On Friday evening, Chris, John, Drew, Clare and Jeanne all were at their father's bedside as he passed away from pneumonia at age 91 with the same grace he lived his life. Evert's wife of 63 years, Colette, was never more than a lob away from her soft-spoken, humble husband, an iconic figure in the rich history of tennis in South Florida.

"Dad always said he started us in tennis to keep us off the streets," Chris Evert said, chuckling Saturday afternoon. "He was a very private, humble person who was low-key and happy to stay in the background."

While Chris Evert's mother traveled the globe to keep tabs on her teenage phenom in the '70s, Mr. Evert took on the role of Mr. Mom, cooking meals, driving the children to school and to Holiday Park where he would give lessons from sunrise to sundown for 49 years as the director of tennis for Fort Lauderdale.

His tennis-teaching talents produced some high-profile results. Not only did he coach a passel of champions to the highest levels of play, his name will remain for posterity on the tennis courts where he dedicated those 49 years to the city. He is also among 15 people named on Fort Lauderdale's Walk of Fame.

"He put Fort Lauderdale on the map as far as tennis goes," said Patricia Zeiler, the executive director of the Fort Lauderdale Historical Society, who attended St. Thomas Aquinas High School with Chris and Jeanne Evert.

Holiday Park was the mecca of tennis in the '70s and at one point, seven of Mr. Evert's disciples played Wimbledon at the same time, including Chris Evert, Harold Solomon and Brian Gottfried. Mr. Evert also briefly coached three-time Grand Slam champion Jennifer Capriati, who grew up in Lauderhill.

Date: June 16, 1982
(Lou Toman / Sun Sentinel)

Former Fort Lauderdale Mayor Jim Naugle oversaw the re-naming of the tennis courts in Mr. Evert's honor in 1997. It wasn't so much because of how the family hit the tennis big time, he explained.

"His daughter was famous, he was a great coach and he could have done anything with that, but he didn't want to do anything other than coach the kids in Fort Lauderdale," Naugle said, recalling his "amazing dedication."

"He was very proud of his daughter, but he was just a regular guy — a tennis coach in Holiday Park," Naugle added.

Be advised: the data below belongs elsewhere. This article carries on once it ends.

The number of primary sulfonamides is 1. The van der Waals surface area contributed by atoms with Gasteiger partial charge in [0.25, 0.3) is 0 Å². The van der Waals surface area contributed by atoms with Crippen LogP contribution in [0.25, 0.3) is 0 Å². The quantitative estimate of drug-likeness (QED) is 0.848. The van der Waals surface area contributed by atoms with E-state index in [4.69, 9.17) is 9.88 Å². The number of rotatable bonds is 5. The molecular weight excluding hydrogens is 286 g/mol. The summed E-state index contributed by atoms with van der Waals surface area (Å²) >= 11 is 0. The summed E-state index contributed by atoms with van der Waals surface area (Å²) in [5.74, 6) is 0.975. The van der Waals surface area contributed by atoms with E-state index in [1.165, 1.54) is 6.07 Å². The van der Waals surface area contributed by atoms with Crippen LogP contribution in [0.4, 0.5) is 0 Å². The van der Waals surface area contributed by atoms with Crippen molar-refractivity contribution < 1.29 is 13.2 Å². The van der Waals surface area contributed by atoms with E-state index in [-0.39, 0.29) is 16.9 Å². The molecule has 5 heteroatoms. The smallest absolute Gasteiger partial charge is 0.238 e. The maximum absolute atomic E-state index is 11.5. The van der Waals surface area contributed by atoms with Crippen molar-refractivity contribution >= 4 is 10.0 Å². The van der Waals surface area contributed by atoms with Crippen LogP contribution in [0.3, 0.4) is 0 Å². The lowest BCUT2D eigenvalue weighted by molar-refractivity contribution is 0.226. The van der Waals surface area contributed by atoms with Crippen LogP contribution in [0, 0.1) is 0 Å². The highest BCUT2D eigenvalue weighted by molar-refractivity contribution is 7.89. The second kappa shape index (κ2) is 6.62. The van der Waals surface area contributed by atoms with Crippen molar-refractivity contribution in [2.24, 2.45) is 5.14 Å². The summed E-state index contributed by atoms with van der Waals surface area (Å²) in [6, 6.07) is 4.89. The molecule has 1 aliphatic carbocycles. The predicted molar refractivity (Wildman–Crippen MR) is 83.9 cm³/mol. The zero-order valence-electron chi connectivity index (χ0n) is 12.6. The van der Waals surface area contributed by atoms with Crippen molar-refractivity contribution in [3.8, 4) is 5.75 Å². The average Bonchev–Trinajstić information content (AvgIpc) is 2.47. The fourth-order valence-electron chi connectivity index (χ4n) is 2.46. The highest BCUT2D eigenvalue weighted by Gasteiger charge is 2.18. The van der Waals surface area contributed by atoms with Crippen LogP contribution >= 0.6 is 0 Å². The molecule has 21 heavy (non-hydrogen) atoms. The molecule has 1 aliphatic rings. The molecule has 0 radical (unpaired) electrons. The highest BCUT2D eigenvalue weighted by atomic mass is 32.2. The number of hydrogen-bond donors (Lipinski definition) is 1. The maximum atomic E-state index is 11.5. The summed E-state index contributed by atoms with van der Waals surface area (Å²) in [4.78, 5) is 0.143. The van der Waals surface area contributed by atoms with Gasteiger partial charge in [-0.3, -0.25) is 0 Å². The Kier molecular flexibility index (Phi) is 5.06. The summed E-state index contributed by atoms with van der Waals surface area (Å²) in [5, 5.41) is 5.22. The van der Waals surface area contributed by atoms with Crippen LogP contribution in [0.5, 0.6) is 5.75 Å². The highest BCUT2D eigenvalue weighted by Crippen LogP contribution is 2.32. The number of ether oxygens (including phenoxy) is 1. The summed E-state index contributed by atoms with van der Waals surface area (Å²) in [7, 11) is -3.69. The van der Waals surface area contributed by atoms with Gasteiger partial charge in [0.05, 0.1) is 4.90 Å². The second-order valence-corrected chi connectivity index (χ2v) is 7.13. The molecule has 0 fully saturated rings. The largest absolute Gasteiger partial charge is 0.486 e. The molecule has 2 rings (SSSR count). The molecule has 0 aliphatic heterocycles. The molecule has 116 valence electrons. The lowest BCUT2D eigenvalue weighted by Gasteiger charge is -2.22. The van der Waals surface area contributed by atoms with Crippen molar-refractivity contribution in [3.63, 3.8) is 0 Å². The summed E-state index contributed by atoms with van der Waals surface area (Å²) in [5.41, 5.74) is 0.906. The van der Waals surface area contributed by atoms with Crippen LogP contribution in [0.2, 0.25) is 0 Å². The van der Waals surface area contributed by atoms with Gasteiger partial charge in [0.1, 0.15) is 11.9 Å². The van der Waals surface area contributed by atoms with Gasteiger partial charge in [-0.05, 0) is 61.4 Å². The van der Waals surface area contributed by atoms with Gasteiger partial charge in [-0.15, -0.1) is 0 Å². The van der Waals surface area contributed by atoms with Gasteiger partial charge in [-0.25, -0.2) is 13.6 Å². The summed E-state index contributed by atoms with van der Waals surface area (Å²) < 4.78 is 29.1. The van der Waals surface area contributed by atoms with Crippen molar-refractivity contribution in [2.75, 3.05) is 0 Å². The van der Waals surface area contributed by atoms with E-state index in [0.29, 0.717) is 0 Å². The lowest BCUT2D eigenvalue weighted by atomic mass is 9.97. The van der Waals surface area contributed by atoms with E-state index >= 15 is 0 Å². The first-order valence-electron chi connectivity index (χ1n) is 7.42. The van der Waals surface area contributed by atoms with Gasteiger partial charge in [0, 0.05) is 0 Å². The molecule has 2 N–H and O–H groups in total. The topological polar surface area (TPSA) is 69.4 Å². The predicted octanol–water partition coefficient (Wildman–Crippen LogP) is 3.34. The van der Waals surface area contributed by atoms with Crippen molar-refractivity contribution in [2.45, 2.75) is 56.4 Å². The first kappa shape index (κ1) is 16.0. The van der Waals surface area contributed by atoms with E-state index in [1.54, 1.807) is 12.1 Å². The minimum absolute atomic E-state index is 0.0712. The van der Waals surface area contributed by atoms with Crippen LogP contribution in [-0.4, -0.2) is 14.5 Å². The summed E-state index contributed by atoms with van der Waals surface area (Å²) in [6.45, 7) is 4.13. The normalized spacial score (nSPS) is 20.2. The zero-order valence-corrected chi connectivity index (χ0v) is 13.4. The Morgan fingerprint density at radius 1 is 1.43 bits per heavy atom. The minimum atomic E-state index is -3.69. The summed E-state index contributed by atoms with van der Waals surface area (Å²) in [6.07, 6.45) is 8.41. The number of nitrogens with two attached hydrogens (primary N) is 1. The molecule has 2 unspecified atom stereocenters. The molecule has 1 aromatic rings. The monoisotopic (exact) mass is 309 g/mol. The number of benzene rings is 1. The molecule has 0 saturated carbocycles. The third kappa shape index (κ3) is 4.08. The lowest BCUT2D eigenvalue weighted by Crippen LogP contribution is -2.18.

Mr. Evert came to Fort Lauderdale from Chicago, after playing tennis for Notre Dame. At that time, his parents had lived in the city for three years, so he got a job as the city's tennis supervisor. He started with four clay courts at South Side Park, now Florence Hardy Park.

Dr. Dan Arnold Jr., a pediatric dentist who served on the tennis center's advisory board with Mr. Evert, said the coach was in the right place at the right time, when tennis exploded. And Mr. Evert had just the right way of teaching it, he said.

"He was always so gentle and he had a nice way of telling you what to do without being intimidating or threatening — a positive for mostly everyone," he said.

Arnold's son is among the thousands of Fort Lauderdale residents who got the same guidance that led Chris Evert to her famous two-handed backhand.

"Thousands is a lot, but for the number of years he was there, he must have given thousands of people tennis lessons," Arnold said.

Date: June 16, 1982
(Lou Toman / Sun Sentinel)

Chris Evert recalled Saturday how his imprint on her remained: "So after I retire, I see he's watching Tennis Channel and he's laughing at John McEnroe's [histrionics], telling me he's his favorite player. I yelled, 'Dad, that's everything you taught me not to do!'

"He handled the parent-coach relationship very well and it can be difficult. He never got mad at me or my siblings when we lost, but he would be furious if we gave up or didn't try in practice."

John Evert and his sister have run the Evert Tennis Academy in Boca Raton for the past 18 years where they continue their father's legacy of turning children into tennis professionals, but more significantly, into productive, well-rounded citizens.